The authors differentiate themselves from other work in the field by analysing how total and risk-adjusted returns are distributed, compared at various intervals away from the median (cross-sectional analysis).

Sustainalytics Prize for Excellence in Responsible Investment Research: HONOURABLE MENTION

Jianan Du, Brandon Thomas, and Janis Zvingelis, Envestnet Asset Management

Key findings

  • Average and median returns of SRI (socially responsible investment) and non-SRI funds are statistically indistinguishable from each other.
  • SRI funds total and risk-adjusted returns are distributed more narrowly around their median than non-SRI funds, implying a tempered response to extreme events.
  • SRI funds in the top half of the investment universe underperform non-SRI funds, yet SRI funds will outperform non-SRI funds when returns are in the bottom half, especially during bear markets.

Previous research focuses on average performance. Their research shows return distributions are different for SRI and non-SRI funds, and this has implications for comparative performance and risk exposures.

Du et al used Morningstar Direct Open End mutual fund database as the source of performance returns and stock holdings for SRI and non-SRI domestic equity funds from January 1999 to June 2013. The study includes approximately 3,000 non-SRI and 100 SRI funds, which account for 50% of the SRI funds tracked in the database.

RIQ 5 Du photo

Key results

Average performance

The average performance of SRI and non-SRI funds are nearly identical at the mean, implying the socially conscious investor is just as likely to outperform or underperform as the conventional investor on average. In other words, there is no statistical evidence that the SRI funds will underperform the non- SRI fund.

Return distributions

The SRI funds total and risk-adjusted return distributions are more concentrated around their median and have narrower tails than the non-SRI funds. This may be interpreted as:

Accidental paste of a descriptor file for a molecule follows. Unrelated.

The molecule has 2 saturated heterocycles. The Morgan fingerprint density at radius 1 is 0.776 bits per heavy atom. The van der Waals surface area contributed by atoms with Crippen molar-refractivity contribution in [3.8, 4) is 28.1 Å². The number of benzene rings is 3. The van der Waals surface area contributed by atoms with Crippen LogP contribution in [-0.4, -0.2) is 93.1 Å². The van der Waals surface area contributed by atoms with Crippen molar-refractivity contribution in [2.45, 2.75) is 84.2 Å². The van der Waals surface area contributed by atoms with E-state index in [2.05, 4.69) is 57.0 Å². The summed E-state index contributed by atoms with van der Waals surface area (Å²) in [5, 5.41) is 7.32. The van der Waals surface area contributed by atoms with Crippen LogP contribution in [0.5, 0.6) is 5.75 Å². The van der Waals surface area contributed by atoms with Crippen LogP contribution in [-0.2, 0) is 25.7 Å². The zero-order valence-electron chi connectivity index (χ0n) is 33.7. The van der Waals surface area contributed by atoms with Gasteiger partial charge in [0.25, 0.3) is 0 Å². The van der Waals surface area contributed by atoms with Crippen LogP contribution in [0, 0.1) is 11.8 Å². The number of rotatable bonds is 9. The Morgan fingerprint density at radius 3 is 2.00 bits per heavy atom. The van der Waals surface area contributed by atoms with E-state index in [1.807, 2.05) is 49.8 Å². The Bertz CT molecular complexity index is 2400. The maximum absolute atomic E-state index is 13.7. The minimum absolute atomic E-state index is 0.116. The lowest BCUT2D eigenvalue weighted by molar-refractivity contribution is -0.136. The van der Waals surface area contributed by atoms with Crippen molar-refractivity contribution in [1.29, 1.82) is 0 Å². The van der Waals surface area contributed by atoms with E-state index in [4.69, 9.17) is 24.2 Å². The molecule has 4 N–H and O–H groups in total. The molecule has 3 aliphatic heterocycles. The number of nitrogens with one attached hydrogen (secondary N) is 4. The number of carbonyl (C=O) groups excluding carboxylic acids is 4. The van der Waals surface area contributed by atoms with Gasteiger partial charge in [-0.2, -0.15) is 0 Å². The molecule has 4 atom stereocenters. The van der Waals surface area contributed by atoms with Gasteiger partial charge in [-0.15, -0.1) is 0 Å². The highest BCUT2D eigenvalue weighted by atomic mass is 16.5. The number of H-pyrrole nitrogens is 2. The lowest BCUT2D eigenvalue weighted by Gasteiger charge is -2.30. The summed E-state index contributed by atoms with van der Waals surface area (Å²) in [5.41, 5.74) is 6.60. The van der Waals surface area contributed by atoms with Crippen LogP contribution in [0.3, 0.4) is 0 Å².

• A smaller difference in total return between the best and worst performing SRI fund, compared to the best and worst performing non-SRI funds.
  • For funds that outperform their median, the risk-adjusted return is higher for non-SRI funds compared to SRI funds. However, for funds that underperform their median, non-SRI funds have a lower risk-adjusted return compared to SRI funds. These differences in risk-adjusted return performance between SRI and non-SRI funds become more pronounced during bear markets.
  • Narrower tails imply less extremes, meaning the total return of a top performing SRI fund will be lower than a top performing non-SRI fund, but the total return of the worst SRI fund will be higher than the worst non- SRI fund.


Investors considering implementation with active managers should view investing in SRI managers as a very competitive alternative to the non- SRI managers. First, the average performance of the SRI managers is statistically identical to that of non-SRI managers. More importantly, in case of underperformance an SRI manager will underperform by a considerably lower margin than a comparable non-SRI manager.

In practical terms, the study results suggest that more risk averse investors, who are particularly concerned about the potential size of underperformance should implement their equity allocations with SRI managers, because on average the SRI and non-SRI performance is virtually identical, but when SRI managers underperform, they do so by less than non-SRI managers.

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    RI Quarterly Vol. 5: Highlights from the PRI Academic Network Conference 2014

    November 2014